We also published two papers, one on the overall approach to building the ParlaSpeech-HR dataset, another on performing benchmarking for user profiling over the ParlaSpeech-HR dataset.

Given the recent successes in acquiring funding for performing more research on spoken data, in the following years we will be researching many super-interesting speech-related tasks, including:

  • word-level clustering of types of pronunciation and extraction of prototypical pronunciations
  • linguistic processing of transcripts of spoken data, potentially informed by the speech signal itself
  • disfluency identification and classification
  • dialogue act classification
  • identifying ways to build large and cheap spoken corpora of South Slavic languages

Please do get in touch if you are interested, or already working on speech. Also, we invite similar e-mails – drafting future activities – from other sides as well! We need coordination between different efforts, something we discussed to great length in our recently published book chapter.

May 6, 2022 – Massive monolingual and parallel South Slavic corpora freely available

We are happy to announce that new high-quality monolingual and parallel web corpora for South Slavic languages have been released. The corpora were created in scope of the MaCoCu project, which focuses on collecting monolingual and parallel data from the Internet for European under-resourced languages, South Slavic languages included.

The datasets were built by crawling the national top-level domains, extending the crawl dynamically to other domains as well. More information on the corpora construction and links to the freely-available tools that were used for crawling and cleaning can be found in the description of resources, published on the CLARIN.SI repository (see links below).

The following new South Slavic corpora are freely available from the CLARIN.SI repository:

We are already working on using the above datasets for BERT-like language model pre-training, and producing linguistically-annotated corpora that will be available through our concordancers. Next year, the corpora will be upgraded and additional South Slavic monolingual and parallel corpora will be released, i.e., Bosnian, Serbian and Montenegrin.

April 20, 2022 – First open speech-to-text system and ASR training dataset for Croatian

The first open speech-to-text system for Croatian is now available in the Hugging Face model hub. The system is currently based on 72 hours of transcripts of parliamentary debates from the Croatian parliament. The ASR training dataset for Croatian ParlaSpeech-HR v1.0 is freely available in the CLARIN.SI repository. The dataset and the system were developed by Nikola Ljubešić, Ivo-Pavao Jazbec, Vuk Batanović, Lenka Bajčetić, Danijel Korzinek and Peter Rupnik. These results would not have been possible without a wider collaboration around the ParlaMint project, and for that Darja Fišer, Tomaž Erjavec, Maciej Ogrodniczuk and Petya Osenova are to be thanked.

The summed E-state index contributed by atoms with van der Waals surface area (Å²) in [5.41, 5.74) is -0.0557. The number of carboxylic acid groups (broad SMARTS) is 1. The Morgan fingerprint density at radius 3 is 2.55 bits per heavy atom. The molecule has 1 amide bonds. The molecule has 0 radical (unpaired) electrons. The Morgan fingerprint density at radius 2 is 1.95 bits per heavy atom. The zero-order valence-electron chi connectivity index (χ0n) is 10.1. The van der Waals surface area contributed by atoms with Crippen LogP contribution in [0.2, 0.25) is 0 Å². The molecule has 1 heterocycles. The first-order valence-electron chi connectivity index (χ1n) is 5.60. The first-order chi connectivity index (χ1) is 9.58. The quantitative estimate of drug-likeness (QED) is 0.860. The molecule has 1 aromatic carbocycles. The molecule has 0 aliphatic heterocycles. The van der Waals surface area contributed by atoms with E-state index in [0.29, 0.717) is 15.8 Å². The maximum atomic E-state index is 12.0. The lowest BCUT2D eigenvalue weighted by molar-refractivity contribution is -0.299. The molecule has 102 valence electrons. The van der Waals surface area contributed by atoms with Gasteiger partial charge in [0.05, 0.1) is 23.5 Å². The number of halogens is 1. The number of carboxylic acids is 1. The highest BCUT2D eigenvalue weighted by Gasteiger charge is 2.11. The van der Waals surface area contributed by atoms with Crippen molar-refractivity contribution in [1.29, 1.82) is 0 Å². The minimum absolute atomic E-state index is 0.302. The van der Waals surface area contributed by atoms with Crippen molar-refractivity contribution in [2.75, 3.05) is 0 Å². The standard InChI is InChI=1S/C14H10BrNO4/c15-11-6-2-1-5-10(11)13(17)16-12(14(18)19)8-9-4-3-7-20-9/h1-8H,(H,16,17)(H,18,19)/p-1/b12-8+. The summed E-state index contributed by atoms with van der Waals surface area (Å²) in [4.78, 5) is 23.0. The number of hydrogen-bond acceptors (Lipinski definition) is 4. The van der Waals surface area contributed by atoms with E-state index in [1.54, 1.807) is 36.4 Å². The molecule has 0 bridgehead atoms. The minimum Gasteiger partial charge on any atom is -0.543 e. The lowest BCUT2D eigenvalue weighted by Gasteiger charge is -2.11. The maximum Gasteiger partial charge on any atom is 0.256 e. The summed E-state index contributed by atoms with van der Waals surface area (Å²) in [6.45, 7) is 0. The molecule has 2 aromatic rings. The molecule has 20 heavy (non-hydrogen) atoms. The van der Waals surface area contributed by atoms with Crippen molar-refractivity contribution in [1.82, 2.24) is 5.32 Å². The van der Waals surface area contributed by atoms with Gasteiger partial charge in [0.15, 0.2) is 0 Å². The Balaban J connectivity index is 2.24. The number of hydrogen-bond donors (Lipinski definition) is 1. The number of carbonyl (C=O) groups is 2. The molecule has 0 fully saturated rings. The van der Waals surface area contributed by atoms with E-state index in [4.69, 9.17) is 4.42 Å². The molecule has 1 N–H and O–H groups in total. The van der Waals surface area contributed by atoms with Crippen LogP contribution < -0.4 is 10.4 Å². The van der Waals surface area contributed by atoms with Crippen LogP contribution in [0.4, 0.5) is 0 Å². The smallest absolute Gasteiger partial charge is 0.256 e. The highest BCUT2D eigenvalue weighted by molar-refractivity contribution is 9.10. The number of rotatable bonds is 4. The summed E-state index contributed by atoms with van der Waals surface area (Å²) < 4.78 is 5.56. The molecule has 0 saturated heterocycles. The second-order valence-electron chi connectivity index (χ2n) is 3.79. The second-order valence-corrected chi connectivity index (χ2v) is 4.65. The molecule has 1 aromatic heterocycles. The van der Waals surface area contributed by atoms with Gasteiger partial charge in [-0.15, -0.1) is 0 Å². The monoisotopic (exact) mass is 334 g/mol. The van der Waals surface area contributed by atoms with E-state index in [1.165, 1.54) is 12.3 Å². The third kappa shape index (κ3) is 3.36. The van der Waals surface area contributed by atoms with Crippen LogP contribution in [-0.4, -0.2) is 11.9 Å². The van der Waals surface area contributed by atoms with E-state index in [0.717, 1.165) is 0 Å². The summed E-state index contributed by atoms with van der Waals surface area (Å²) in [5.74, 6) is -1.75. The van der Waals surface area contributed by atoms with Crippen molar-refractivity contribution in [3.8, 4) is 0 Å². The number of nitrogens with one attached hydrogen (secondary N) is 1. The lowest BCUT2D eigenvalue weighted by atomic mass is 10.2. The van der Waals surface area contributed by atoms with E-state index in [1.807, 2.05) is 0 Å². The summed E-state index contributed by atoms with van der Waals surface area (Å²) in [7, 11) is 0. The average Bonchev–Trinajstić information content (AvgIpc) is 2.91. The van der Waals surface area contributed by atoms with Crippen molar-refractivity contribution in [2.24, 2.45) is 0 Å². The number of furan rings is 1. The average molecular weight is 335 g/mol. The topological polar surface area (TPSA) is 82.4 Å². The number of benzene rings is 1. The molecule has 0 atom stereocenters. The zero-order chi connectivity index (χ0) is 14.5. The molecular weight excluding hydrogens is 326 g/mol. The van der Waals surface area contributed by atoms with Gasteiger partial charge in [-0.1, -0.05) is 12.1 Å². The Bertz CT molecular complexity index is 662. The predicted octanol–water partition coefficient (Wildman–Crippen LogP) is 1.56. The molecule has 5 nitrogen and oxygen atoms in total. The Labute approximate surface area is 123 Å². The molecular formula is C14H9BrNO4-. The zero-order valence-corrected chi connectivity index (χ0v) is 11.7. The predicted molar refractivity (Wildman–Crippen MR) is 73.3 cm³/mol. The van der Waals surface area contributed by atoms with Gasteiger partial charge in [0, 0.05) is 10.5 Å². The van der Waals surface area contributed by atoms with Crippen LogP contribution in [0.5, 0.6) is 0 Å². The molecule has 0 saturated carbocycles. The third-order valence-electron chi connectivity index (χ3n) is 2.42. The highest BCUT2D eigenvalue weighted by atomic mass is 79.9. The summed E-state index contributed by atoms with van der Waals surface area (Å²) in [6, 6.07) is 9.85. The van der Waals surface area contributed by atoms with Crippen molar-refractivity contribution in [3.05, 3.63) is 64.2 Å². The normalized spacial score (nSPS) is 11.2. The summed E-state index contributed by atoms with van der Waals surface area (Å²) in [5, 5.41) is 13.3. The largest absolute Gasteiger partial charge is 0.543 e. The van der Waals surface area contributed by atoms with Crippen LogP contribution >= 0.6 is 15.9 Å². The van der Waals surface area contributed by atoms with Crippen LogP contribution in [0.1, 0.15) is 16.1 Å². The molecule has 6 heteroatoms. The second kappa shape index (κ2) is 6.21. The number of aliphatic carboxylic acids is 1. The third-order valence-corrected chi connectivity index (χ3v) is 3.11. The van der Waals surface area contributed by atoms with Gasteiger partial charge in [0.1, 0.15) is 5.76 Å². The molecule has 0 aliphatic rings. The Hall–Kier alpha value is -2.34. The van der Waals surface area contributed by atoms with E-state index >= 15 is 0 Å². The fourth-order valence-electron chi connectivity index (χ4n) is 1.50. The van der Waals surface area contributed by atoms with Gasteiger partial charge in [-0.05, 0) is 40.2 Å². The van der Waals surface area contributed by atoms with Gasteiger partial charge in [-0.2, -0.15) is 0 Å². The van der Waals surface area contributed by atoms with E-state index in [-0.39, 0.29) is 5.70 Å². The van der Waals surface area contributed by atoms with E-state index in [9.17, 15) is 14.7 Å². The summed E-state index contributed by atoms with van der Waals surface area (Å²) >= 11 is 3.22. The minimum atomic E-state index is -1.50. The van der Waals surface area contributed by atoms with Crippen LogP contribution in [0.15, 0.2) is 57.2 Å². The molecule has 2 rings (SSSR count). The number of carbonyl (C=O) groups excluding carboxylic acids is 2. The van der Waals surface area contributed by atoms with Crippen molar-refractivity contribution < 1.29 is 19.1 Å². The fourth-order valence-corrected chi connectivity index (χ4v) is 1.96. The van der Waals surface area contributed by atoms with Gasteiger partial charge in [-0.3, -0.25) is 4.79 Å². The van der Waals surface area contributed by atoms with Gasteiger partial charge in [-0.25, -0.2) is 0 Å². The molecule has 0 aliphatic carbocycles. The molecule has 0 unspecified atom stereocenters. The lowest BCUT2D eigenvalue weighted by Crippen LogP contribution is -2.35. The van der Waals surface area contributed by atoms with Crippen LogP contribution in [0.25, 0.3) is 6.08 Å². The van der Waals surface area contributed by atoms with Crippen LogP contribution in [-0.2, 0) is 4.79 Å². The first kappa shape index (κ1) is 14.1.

December 21, 2021 – CLASSLA in Tour de CLARIN

CLASSLA has been presented by Tour de CLARIN, a CLARIN ERIC initiative which presents its national consortiums, Knowledge Centres and Service Providing Centres (B-centres). Find out more about CLASSLA’s activities, services and its mission here. The new volume of Tour de CLARIN also includes an interview with Zrinka Kolaković in which she shares how she uses our corpora and tools to research South Slavic clitics and aspect. Read more here.

December 13, 2021 – Workshop on regional markedness in text

On 6 and 7 November 2021, an online workshop on regional markedness in text took place, organised by the ReLDI centre, University of Zurich, and CLASSLA. The materials from the workshop are now available here. They provide a gentle introduction to querying the corpora through the noSketchEngine and KonText concordancers, using the Corpus Query Language (CQL) syntax and morphosyntactic descriptions (MSDs) to analyse gender bias in society.

November 26, 2021 – Success Stories

A new entry has been added to the CLARIN Knowledge Centre for South Slavic languages (CLASSLA). In Success stories, we present activities where collaboration resulted in important language resources for Slovenian, Croatian and Serbian, created with a fraction of the full costs by exploiting the large synergistic potential of South Slavic languages. These are the stories that motivated the creation of CLASSLA.